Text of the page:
The effect of age on survival following traumatic spinal cord injury

Chad Prusmack, Adam S. Rochman, Allan D. Levi

Research output: Contribution to journalArticlepeer-review

7 Scopus citations


Objective: We set out to determine how age affects short- and intermediate-term survival in patients seen acutely after SCI and to correlate this with the Injury Severity Score (ISS). Method: We collected data on all SCI patients admitted by the senior author (1997-2002). We calculated the survival rates at 30 and 365 days and compared survival rates for age groups as a function of ISS and ASIA scores. Chi-square tests and analyses of variance were used to evaluate data. Results: Follow-up was available in 131/138 patients. The mean age of patients with SCI was 44 years. 105 (76%) were <60 years, and 33 (24%) were ≥60. There was no statistically significant difference in sex, ASIA grade, ISS, or treatment modality between these two groups. There was a statistical difference in the level of injury, with injuries occurring in the cervical spine of 82% of patients ≥60 versus 60% of those <60 (p= .03). The 1-year survival rates strongly correlated with age (91% vs. 50% of patients in the <60 and ≥60 age groups, respectively; p < .0001). 72% of all deaths occurred between 30 days and 1 year. Age correlated with survival independent of ISS. Conclusion: Our data suggest that advanced age is a strong independent predictor of death at 30 days and 1 year following SCI, regardless of the overall severity of injury or neurologic completeness.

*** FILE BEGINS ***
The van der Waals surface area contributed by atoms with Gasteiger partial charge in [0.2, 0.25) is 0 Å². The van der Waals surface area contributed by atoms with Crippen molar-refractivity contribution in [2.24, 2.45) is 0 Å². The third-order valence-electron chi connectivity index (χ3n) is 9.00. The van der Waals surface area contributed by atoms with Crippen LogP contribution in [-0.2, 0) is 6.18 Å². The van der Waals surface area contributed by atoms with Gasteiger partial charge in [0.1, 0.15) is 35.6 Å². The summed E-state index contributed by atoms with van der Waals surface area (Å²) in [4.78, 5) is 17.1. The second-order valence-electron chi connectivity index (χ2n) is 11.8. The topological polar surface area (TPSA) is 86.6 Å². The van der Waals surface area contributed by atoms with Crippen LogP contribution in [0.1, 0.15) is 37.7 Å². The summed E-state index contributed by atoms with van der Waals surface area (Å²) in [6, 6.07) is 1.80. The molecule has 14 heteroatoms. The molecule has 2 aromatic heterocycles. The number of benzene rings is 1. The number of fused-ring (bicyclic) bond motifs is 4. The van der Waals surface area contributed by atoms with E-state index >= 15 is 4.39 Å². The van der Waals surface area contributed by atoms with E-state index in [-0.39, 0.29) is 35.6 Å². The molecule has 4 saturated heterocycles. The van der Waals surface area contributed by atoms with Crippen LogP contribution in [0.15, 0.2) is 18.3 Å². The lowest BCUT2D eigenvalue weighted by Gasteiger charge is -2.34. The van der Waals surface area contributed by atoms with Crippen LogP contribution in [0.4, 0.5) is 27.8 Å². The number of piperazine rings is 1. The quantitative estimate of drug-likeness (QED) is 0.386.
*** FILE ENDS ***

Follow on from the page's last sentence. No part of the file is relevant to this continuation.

Original languageEnglish (US)
Pages (from-to)49-57
Number of pages9
JournalTopics in Spinal Cord Injury Rehabilitation
Issue number1
StatePublished - Jun 1 2006


  • Age
  • Injury severity
  • Spinal cord injury
  • Survival

ASJC Scopus subject areas

  • Clinical Neurology
  • Rehabilitation


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